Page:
Unfortunately, this line of rhetoric has already suckered the folks at the North Carolina Restaurant and Lodging Association, which issued a "both sides do it"-style statement, saying it has assurances "that if the Charlotte City Council repeals [the anti-discrimination law] Ordinance #7056 at [its] meeting on Monday, the General Assembly is prepared to meet in special session as early as next week to repeal House Bill 2."

Meno is skeptical.

"Gov. McCrory and the legislature," he said, "were in session for most of the summer. Gov. McCrory could call a special session tomorrow and have the legislature vote on H.B.2 to repeal."

The problems in North Carolina are not "because Charlotte passed an ordinance to protect LGBT people from discrimination," Meno added, but "because Gov. McCrory and the General Assembly passed a law that encourages discrimination against LGBT people."

Efforts to pretend that anti-discrimination forces share the blame with pro-discrimination forces for North Carolina's tidal wave of negative attention should be taken for what they are: attempts to confuse people about the true source of the national anger at North Carolina. So let's be clear: People are not boycotting the state because they're mad that Charlotte passed a law protecting LGBT people from discrimination. They are mad because the state's general assembly passed a law in support of discrimination.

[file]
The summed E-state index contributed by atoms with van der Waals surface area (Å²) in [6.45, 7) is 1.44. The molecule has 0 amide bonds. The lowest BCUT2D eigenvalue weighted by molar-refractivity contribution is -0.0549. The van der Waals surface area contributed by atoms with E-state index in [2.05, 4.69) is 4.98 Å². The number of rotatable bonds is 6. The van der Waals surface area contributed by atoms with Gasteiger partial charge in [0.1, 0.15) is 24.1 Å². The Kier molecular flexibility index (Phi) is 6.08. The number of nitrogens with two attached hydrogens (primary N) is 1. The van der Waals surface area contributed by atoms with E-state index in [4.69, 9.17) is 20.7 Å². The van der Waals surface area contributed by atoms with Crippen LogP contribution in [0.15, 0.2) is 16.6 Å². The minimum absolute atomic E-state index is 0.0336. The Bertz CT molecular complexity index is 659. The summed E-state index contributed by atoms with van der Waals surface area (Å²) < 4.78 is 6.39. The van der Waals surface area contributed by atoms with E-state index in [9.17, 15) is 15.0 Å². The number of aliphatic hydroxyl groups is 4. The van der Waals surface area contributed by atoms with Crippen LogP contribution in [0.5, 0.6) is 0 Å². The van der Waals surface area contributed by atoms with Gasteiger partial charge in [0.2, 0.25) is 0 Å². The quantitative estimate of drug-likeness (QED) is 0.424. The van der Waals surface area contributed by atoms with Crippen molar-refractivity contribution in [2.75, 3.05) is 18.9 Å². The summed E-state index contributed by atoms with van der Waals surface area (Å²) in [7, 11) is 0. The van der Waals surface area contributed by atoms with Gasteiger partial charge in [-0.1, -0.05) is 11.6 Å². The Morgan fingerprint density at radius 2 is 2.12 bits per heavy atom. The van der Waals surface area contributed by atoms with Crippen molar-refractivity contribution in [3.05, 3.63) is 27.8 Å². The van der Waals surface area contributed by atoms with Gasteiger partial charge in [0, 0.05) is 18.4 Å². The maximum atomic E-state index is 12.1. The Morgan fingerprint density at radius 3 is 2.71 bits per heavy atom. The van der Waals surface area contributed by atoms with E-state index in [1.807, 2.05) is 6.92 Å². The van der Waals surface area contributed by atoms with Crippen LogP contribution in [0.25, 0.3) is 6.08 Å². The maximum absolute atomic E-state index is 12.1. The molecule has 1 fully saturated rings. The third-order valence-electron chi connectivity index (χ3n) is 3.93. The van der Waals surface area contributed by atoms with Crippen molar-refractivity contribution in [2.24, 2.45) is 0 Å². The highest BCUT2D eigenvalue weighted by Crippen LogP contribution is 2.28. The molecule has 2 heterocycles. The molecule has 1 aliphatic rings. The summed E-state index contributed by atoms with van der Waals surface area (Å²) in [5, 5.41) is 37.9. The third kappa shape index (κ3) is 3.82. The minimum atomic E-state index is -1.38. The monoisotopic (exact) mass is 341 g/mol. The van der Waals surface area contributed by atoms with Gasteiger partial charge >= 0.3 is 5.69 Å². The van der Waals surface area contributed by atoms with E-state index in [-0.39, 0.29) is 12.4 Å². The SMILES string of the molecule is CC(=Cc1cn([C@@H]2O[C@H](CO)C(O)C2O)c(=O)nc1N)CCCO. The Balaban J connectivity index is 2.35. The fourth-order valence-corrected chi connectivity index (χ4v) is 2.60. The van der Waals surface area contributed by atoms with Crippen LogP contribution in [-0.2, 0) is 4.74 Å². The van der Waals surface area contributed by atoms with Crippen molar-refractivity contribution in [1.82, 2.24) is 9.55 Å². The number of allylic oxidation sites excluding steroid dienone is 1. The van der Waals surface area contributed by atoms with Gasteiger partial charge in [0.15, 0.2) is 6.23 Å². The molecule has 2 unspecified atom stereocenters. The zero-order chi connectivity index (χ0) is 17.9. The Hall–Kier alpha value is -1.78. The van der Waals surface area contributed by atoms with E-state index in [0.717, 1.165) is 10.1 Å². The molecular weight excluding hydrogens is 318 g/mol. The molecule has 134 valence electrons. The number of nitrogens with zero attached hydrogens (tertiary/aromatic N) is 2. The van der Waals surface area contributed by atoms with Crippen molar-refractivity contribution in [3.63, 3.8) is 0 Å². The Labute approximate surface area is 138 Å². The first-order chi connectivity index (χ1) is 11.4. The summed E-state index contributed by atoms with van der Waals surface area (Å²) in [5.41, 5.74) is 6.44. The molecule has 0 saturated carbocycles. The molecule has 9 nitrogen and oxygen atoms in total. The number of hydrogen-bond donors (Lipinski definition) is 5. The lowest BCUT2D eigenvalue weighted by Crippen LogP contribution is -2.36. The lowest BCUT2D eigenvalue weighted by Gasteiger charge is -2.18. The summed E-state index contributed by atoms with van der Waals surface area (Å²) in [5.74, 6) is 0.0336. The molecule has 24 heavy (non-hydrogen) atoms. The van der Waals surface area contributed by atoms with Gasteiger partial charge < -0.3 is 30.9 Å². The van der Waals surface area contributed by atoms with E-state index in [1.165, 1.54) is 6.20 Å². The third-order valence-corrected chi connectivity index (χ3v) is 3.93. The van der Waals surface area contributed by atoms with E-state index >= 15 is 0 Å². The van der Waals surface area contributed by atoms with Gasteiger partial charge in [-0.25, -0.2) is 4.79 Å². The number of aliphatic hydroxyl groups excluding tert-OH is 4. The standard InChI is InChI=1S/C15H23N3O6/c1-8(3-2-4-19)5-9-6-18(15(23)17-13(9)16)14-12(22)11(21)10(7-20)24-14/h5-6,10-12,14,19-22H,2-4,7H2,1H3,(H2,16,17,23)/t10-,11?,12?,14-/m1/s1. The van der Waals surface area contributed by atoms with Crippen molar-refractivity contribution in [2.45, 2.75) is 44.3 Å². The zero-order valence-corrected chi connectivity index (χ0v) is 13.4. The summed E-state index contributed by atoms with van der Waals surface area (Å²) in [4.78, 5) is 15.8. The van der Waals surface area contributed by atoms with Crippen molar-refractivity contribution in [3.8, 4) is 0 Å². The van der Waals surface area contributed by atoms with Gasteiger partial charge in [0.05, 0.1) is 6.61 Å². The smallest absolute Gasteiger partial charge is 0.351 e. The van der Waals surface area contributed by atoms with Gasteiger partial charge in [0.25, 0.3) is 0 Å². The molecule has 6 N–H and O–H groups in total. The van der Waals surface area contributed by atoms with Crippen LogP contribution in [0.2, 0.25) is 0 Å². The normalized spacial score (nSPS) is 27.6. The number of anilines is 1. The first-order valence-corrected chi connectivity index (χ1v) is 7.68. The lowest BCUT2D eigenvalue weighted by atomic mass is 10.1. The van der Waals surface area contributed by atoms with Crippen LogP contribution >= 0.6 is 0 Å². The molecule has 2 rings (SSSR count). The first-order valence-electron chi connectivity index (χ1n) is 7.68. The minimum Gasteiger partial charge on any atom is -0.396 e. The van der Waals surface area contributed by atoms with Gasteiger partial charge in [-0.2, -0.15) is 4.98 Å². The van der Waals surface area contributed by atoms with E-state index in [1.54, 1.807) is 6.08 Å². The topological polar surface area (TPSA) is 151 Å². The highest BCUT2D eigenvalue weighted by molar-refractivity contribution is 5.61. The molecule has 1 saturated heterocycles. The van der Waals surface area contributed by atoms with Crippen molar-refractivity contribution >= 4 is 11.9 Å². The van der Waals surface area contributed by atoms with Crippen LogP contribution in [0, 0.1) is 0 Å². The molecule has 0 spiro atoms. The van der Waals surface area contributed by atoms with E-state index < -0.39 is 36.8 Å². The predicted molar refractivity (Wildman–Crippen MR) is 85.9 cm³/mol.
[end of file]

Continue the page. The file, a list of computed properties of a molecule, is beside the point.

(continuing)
Luckily, this transparent gambit isn't scaring the leaders in Charlotte.

Even though Republicans are demanding that North Carolina's largest city repeal its anti-discrimination ordinance, "there’s no legal reason for Charlotte to do anything," Charlotte Mayor Jennifer Roberts told the Charlotte Observer on Monday.

Meno emphasized this repeatedly, noting that state legislators, it's "always been in their power" to repeal the law, but so far they have simply refused to do so.

What is clear is that Republican elected officials in North Carolina think their constituents are idiots. They apparently believe they can convince voters that the national outcry against the state is about "politicizing" the issue of LGBT rights, as opposed to very specific outrage at state Republicans for enshrining anti-LGBT sentiments into law.

Voters aren't fooled. An August poll found that 58 percent of North Carolina voters felt H.B.2 was hurting the state, and that was before recent high-profile stories about the NCAA and ACC pulling championship tournaments from the state. Now that the national sports media is reporting extensively on the story, it's going to be even harder to bamboozle the public.

By Amanda Marcotte

Amanda Marcotte is a senior politics writer at Salon and the author of "Troll Nation: How The Right Became Trump-Worshipping Monsters Set On Rat-F*cking Liberals, America, and Truth Itself." Follow her on Twitter @AmandaMarcotte and sign up for her biweekly politics newsletter, Standing Room Only.

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Acc Bathroom Bill Elections 2016 Hb2 Lgbt Rights Ncaa North Carolina North Carolina Boycotts Pat Mccrory